So, I've been reading up recently a lot of forums, online forums, websites, podcasts, and just blogs, etc. So, I do a lot of that in my spare time, and we need to sort of look at the information that's valid and the information that is available to people. And look at these testing methods. 

So, yeah, as you can tell, this is only just like a short snippet, isn't it? And it's a very complex health disorder. So, I always say to people, think about the checklist that I just said, you know, are the levels greater than 50? And then think about all those signs and symptoms that I said earlier. Plasma zinc/serum copper levels, maybe look at the heme, haemoglobin content, red blood cells, and general stress levels of the person or family history. And then that way actually we start getting you somewhere.

Andrew: Yeah, I just...I don't know. From what you've presented today, Brad, you don't fill me with confidence about the test. I would so much prefer to have another marker that I could have some sort of confidence, I mean, even zinc is controversial. There's no agreed test on zinc, and it wavers in the literature depending on the year that you read the research. So, we're still not there yet even with zinc. But I'd so much prefer looking at something like zinc, copper, even a B6 assay that at least has some reproducibility.

Brad: And glutathione as well. Because these tests have been shown to be out of range with people with elevated HPL.

Andrew: They wouldn't be looking at glutathione, would they? They'd be looking at GPx?

Brad: Yes. And reductase, you can as well.

Andrew: So, I just think, I would so much prefer to have something that I could reproduce to have some sort of confidence in any therapy that I instigated to have, or to show whether I'm having a benefit for that patient or not.

Brad: That's correct, and we're definitely on the same page here. You know, as a practitioner and educator, etc., so packaging myself up, I like to look at all the information available for it before I start using it. And to me, this is a real health condition. Pyrrole disorder or disordered pyrrole metabolism, and I like to call it to people to start explaining it. It's very complex, it's multi-factorial, there's a lot of things going on.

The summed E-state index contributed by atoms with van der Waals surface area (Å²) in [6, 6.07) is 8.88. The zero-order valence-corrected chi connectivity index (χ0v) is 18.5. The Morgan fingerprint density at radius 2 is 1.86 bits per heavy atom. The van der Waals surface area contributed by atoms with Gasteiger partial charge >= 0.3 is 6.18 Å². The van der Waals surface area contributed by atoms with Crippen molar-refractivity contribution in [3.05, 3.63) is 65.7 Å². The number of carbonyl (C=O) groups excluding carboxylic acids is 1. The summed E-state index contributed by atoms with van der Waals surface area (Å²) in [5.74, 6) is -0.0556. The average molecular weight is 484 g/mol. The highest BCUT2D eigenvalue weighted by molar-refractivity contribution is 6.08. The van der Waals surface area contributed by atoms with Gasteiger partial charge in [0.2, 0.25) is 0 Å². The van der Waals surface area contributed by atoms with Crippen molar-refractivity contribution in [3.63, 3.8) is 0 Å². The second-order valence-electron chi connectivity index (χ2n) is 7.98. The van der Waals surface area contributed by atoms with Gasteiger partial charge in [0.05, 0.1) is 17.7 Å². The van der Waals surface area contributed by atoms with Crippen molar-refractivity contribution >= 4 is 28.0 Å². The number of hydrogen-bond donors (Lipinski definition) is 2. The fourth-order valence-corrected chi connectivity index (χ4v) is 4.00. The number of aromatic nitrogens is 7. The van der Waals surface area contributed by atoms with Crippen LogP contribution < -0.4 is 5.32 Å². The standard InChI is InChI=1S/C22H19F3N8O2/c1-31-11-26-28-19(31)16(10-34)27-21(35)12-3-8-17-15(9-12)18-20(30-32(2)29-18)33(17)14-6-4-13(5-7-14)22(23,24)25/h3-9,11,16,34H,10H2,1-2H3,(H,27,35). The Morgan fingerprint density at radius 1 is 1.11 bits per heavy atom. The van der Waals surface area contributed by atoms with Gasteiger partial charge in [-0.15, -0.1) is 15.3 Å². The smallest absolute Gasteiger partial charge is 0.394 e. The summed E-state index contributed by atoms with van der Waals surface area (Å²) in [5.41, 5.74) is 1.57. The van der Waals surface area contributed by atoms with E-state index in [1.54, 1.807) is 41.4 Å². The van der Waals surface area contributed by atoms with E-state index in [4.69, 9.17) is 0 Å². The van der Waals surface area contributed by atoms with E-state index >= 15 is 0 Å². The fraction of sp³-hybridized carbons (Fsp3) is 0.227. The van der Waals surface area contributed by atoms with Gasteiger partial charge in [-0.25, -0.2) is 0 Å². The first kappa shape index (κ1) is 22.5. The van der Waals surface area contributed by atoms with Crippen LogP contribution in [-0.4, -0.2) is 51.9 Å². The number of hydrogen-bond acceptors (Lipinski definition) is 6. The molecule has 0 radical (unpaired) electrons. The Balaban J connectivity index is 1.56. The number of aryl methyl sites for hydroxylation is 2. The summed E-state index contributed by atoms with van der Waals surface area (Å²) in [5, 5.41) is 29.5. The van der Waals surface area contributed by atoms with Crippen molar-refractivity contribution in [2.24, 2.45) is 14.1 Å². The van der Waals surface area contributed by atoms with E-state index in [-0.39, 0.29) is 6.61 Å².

They've even found elevated histamine levels in patients with elevated HPL. So, is there a link with allergies or histamines and neurotransmitters?

Andrew: Yeah, mast cell activation syndrome. That's something I'm interested in.

Brad: Yeah. So, mast cell activated syndrome, couple that up with, you know, the neurotransmitter link, the allergy component, the aggressive behaviour, ADHD, schizophrenia. Now we're seeing a better picture.

Andrew: Yeah, yeah. 

Brad: But it's still not the picture. You know what I mean? It's getting there. But again, the research is not there for me to be... I can't stand here right now and say, "Yes, this is it." Because it's a condition, or as I said earlier, pyrrole molecules have been researched since the 1920s. So, it's not a new molecule. We've known about it for a long time. It's only really been since the 1970s, and again, the late 1950s it was noticed that people had what we call disordered pyrrole metabolism. Which doesn't get mentioned anywhere, they just call it pyrroles or pyroluria. 

And one thing I always say to people is to be careful about websites or anywhere that has some kind of sensationalisation of pyrrole disorder or MTHFR or any of these modern health diseases that weren't talked about 10 years ago, for example, effectively talked about. Because people use emotive language. They sensationalise things and they use that emotion to let's say trap people into the diagnosis thinking they have this health condition. 

Now, there's not enough literature to show that the checklist that I've put together… that's my checklist. It's not the checklist that everyone uses because everyone's looking at their own thing. I've tried to capture as much as I can with my knowledge on the condition, but it's still not enough to cover everything.

Andrew: Yeah. You know, I think, okay, if there's a disordered metabolism, shouldn't we be looking back at that? Like, shouldn't we be looking at the...what's causing that? And I get that, you know, sometimes you can do down a few rabbit holes, when to causation, but I just think, hmm, I think we need to go, take a step back from this and go back up the tree a little bit.

Brad: That's it. And we can look at disordered metabolism relatively easy with some basic tests, even just liver function tests, urea-electrolyte test, I mean, like in mineral balance. There's a lot of tests you can look at that are standardised tests that measure metabolism in some form. 

Andrew: Yeah. 

Brad: Then you can look at your stronger biomarkers, inflammatory markers, etc. So, there's a lot of tests we can use that are actually...let's call them stable tests, they're highly recognised. Should we be testing these markers, and combining the pyrrole urine test, HPL?